What’s amusing, in the bigger picture, with these solid poker coaches and trainers is that they sort of give away the real news in between the line. Clarke acknowledges that basically NL50 players have very little fight, yet all we hear is how tough the games are. A promising episode is “Modern 3b Ranges.” Now, I’m not sure what his ranges are, as we have to buy them, but I get a big hint when he recommends that 3b/f from the BU as the way forward – some of you will know what I am talking about. Another hint from a little video investigation shows the bottom of a 4b range being AK/QQ. On the pod, Clarke advises that “lighter 3 bets come from hands we might sometimes call,” and we’re supposed to use the RNG to bravely take a risk. “Slightly wider than GTO” is our final big hint. Yes, this is a “tornado” of pressure, he promises. Modern poker is often just as silly as the old stuff, but hey, you’re here. Rating: A10s.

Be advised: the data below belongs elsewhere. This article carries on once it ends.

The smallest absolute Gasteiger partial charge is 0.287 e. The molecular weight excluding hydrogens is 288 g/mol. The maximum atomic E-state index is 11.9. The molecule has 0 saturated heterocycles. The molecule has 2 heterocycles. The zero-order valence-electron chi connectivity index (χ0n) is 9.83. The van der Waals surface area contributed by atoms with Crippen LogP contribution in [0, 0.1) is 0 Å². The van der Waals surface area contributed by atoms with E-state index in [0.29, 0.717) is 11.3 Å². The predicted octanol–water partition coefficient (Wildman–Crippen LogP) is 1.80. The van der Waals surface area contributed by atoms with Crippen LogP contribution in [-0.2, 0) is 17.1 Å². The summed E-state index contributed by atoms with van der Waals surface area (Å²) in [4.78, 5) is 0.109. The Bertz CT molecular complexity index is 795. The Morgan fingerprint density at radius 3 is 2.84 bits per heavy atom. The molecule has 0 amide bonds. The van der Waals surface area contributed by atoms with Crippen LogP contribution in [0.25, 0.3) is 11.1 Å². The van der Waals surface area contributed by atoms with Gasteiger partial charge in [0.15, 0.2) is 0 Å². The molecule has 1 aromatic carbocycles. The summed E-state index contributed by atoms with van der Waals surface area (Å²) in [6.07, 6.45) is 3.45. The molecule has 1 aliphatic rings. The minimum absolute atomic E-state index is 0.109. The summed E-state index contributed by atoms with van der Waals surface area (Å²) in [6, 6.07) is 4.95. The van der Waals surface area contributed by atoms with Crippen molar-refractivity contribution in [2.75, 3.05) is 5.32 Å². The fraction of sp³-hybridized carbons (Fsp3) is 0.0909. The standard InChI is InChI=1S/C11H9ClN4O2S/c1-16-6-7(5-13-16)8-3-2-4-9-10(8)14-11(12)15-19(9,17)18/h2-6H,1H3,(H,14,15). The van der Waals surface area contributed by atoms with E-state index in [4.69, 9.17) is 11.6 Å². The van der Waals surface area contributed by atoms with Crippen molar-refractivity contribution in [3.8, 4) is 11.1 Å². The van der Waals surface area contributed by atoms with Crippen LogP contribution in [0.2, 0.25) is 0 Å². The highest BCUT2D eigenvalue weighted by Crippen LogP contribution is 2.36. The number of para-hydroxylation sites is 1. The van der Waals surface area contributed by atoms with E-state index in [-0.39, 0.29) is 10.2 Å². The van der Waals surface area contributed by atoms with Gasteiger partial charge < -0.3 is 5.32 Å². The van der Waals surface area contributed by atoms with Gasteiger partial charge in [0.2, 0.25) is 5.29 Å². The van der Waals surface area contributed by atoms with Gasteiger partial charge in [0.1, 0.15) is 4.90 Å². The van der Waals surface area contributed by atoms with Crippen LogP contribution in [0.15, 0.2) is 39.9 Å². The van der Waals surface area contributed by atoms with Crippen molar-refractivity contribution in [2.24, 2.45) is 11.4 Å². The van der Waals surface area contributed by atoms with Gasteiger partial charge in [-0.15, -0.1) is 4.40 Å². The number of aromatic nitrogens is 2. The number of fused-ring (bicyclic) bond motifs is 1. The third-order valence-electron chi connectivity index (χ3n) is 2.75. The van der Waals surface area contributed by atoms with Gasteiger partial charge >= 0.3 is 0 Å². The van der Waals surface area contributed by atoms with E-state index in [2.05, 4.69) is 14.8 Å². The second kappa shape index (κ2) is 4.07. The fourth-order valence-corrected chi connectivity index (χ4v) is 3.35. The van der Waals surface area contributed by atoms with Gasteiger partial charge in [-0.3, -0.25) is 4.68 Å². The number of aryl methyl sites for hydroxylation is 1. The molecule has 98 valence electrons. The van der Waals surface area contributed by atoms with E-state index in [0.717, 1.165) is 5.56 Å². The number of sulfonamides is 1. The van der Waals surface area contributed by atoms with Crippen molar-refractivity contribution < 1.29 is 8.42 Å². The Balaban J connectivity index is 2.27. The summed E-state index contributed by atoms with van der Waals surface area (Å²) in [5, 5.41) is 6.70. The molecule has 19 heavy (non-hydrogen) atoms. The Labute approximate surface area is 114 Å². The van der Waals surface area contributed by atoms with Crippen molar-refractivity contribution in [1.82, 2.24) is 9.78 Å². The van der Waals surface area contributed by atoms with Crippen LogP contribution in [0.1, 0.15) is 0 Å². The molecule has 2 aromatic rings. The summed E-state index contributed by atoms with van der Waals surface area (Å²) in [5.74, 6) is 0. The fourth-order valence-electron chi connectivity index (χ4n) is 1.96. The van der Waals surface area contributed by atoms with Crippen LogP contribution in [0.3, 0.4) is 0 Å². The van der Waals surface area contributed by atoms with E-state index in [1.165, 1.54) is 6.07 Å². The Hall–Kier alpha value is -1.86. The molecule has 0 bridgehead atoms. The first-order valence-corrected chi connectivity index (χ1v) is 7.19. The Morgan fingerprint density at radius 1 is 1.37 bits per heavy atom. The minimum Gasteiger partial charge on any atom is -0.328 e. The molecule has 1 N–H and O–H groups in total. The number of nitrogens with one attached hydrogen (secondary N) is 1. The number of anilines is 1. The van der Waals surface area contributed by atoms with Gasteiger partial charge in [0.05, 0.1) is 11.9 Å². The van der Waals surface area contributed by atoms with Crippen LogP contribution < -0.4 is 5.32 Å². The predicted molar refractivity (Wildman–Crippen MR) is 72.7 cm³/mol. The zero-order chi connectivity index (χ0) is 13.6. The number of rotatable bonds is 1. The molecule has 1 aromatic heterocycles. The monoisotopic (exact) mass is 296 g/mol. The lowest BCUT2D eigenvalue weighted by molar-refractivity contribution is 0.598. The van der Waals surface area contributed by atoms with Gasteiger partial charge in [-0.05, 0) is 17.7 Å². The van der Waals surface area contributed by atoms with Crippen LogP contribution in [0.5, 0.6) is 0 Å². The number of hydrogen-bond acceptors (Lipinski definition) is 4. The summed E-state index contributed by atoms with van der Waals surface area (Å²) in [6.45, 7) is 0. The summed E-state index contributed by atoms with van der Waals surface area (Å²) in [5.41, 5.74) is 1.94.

Postflop Poker

A likable pod, sponsored by PokerNews, with a solid narrative structure featuring pro and author Ben Hayles, hosted by Merv Harvey – hard to go wrong in entertainment with that name. Aimed at recreational poker players, this one is less anxious to impress than some of its competition, and does so all the more if only for that. Merv gives us the set up, including mercifully brief rundowns of local news, in the case of episode 87, the Australian poker scene. They segue to some obligatory nods to poker’s woman non-issue (clearly understood by their previous guest Sarah Herring far more pithily), then it’s onto the day’s subject. Pro Ben gives us a solid if slightly conservative interpretation of bomb pot strategy, and on we go, a solid pedagogical dynamic established between the two. I’d expect more of the same, overall. Ben is a very patient and reasonable instructor, and the novice will benefit from his unhurried common sense. Rating: QJo.

Poker in Your Ears